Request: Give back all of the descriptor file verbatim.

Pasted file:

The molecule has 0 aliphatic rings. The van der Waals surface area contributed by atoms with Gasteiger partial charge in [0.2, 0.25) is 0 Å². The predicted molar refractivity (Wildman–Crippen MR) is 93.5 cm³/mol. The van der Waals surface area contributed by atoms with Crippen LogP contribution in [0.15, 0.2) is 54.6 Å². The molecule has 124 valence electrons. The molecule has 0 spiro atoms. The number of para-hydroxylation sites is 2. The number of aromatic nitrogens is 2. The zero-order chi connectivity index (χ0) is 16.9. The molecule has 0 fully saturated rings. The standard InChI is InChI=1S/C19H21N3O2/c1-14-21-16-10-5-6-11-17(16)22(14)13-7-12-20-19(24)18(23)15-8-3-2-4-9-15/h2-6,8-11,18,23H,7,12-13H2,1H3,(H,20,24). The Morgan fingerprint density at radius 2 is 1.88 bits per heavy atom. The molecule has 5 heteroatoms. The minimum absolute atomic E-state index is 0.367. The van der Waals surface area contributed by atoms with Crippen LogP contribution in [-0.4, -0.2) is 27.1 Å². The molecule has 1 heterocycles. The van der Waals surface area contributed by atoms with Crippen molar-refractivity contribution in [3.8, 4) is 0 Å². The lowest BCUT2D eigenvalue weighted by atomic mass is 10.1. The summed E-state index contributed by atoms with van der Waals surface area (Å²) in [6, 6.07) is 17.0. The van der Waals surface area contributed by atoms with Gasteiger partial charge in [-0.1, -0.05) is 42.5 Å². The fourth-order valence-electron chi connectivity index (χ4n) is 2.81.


The molecule has 0 aliphatic rings. The van der Waals surface area contributed by atoms with Gasteiger partial charge in [0.2, 0.25) is 0 Å². The predicted molar refractivity (Wildman–Crippen MR) is 93.5 cm³/mol. The van der Waals surface area contributed by atoms with Crippen LogP contribution in [0.15, 0.2) is 54.6 Å². The molecule has 124 valence electrons. The molecule has 0 spiro atoms. The number of para-hydroxylation sites is 2. The number of aromatic nitrogens is 2. The zero-order chi connectivity index (χ0) is 16.9. The molecule has 0 fully saturated rings. The standard InChI is InChI=1S/C19H21N3O2/c1-14-21-16-10-5-6-11-17(16)22(14)13-7-12-20-19(24)18(23)15-8-3-2-4-9-15/h2-6,8-11,18,23H,7,12-13H2,1H3,(H,20,24). The Morgan fingerprint density at radius 2 is 1.88 bits per heavy atom. The molecule has 5 heteroatoms. The minimum absolute atomic E-state index is 0.367. The van der Waals surface area contributed by atoms with Crippen LogP contribution in [-0.4, -0.2) is 27.1 Å². The molecule has 1 heterocycles. The van der Waals surface area contributed by atoms with Crippen molar-refractivity contribution in [3.8, 4) is 0 Å². The lowest BCUT2D eigenvalue weighted by atomic mass is 10.1. The summed E-state index contributed by atoms with van der Waals surface area (Å²) in [6, 6.07) is 17.0. The van der Waals surface area contributed by atoms with Gasteiger partial charge in [-0.1, -0.05) is 42.5 Å². The fourth-order valence-electron chi connectivity index (χ4n) is 2.81.